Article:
If you could go back in time, and if you had the means to do away with Hitler, would you kill him? Would you have the personal courage to kill another man, even if it was Hitler? Would you risk changing history, confident that any alternative course of history couldn’t possibly play out worse than it did in the 20th Century?
If you’re drawn to that kind of hypothetical ethical dilemma, let me recommend the 2016 documentary that reached the top of my Netflix queue the other day called Zero Days. I had not heard – or had not paid much attention to – the story about the Stuxnet malware generated by the Israelis and Americans to hinder the development of nuclear weapons by Iran. The Israelis saw Iran’s capacity to develop the bomb – still do – as an existential risk and, if the premise of the film is to be believed, went overboard and made the colossal error of exposing themselves, the result of which is that there is now software floating around in cyberspace which anybody can harness to destroy another nation’s infrastructure, shut down their water supply, their trains, their electrical grid, their financial systems, all of which could lead to slower death and destruction than a bomb, perhaps, but no less devastating in the end.
It’s probably our disaster fatigue that makes us turn away from information like this. I know I can’t listen anymore to the onslaught of horror stories coming out of Washington. “Don’t Give Me No More Bad News” has become my mantra. I’ve got chocolates to eat and music to listen to.
For most of my life, the world has lived with the grand fear of destruction of the world by nuclear holocaust. Now, however, despite the childish bluster between two guys with terrible haircuts arguing about the size of their nuclear buttons, the real risk is cyberwarfare. Don’t try to convince the hawks of the military-industrial complex; they’re too invested in military hardware, but bombs are actually passé.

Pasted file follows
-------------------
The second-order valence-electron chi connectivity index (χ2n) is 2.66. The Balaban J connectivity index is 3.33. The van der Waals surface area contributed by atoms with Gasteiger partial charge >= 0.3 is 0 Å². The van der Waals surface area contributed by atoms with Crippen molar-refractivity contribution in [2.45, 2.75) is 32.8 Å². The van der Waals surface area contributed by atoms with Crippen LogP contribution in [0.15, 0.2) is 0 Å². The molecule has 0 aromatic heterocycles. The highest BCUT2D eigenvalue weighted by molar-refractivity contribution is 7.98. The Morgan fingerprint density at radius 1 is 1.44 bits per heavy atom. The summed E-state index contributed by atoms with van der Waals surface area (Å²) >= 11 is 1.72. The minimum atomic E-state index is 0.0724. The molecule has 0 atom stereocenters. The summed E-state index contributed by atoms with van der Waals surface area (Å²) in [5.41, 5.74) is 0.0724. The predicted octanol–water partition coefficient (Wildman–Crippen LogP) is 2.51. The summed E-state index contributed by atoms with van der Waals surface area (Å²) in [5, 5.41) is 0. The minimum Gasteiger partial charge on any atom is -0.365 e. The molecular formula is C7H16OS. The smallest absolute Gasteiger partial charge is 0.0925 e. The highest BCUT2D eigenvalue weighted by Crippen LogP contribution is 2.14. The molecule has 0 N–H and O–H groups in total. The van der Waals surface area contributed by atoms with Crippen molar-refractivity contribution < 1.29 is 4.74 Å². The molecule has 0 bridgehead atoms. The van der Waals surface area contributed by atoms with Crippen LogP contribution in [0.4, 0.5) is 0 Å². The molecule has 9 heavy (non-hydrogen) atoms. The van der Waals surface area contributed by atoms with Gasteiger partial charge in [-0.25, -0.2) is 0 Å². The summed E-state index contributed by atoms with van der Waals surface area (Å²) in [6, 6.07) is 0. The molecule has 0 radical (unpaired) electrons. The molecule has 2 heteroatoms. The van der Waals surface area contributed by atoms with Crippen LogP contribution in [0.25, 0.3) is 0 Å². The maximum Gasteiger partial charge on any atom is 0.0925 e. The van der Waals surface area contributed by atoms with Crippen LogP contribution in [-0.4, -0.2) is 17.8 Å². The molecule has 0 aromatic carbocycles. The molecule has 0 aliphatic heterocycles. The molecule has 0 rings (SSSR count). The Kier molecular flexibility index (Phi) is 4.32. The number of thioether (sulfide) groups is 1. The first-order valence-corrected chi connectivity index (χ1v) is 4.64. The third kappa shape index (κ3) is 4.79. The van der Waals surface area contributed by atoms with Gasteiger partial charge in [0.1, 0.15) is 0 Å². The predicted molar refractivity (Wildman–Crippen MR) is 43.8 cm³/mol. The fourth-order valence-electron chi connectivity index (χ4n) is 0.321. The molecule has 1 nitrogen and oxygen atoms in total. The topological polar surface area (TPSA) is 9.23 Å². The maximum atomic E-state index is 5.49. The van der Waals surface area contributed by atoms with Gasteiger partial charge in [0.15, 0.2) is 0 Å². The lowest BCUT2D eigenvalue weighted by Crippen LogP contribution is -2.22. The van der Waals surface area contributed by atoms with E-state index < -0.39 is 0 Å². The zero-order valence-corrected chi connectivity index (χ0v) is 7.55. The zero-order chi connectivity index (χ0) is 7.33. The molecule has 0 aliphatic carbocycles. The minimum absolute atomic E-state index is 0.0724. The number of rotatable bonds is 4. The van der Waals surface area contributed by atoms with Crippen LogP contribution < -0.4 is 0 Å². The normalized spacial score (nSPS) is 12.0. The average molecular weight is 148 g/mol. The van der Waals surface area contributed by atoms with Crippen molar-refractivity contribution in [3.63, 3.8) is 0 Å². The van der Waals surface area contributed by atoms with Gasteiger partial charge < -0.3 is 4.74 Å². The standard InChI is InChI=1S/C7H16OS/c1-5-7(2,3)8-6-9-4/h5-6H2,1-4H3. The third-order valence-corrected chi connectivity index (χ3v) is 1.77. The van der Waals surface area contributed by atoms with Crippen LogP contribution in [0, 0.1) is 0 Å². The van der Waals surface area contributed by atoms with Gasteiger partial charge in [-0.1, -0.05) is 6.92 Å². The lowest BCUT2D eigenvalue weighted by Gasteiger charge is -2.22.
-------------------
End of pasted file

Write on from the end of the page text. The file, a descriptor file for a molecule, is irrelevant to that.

Zero Days filmmaker Alex Gibney, whom Esquire Magazine declared in 2010 to be “the most important documentarian of our time,” has an impressive record of accomplishments. His works include Mea Maxima Culpa: Silence in the House of God (three Emmy awards); Enron: The Smartest Guys in the Room (nominated for Academy Award for Best Documentary in 2005); and Taxi to the Dark Side (winner of Academy Award for Best Documentary in 2007), to name just three of his 35 films.
66 Rotten Tomatoes reviews of Zero Days as of May of 2017 produced a positive rating of 91%. It won a Peabody Award in 2017.
The film details the successful efforts of the Americans (the CIA, the NSA) and Israelis (the Mossad) to hack into Iran’s nuclear facility computer and infect it with malware that lead the centrifuges it was building to self-destruct.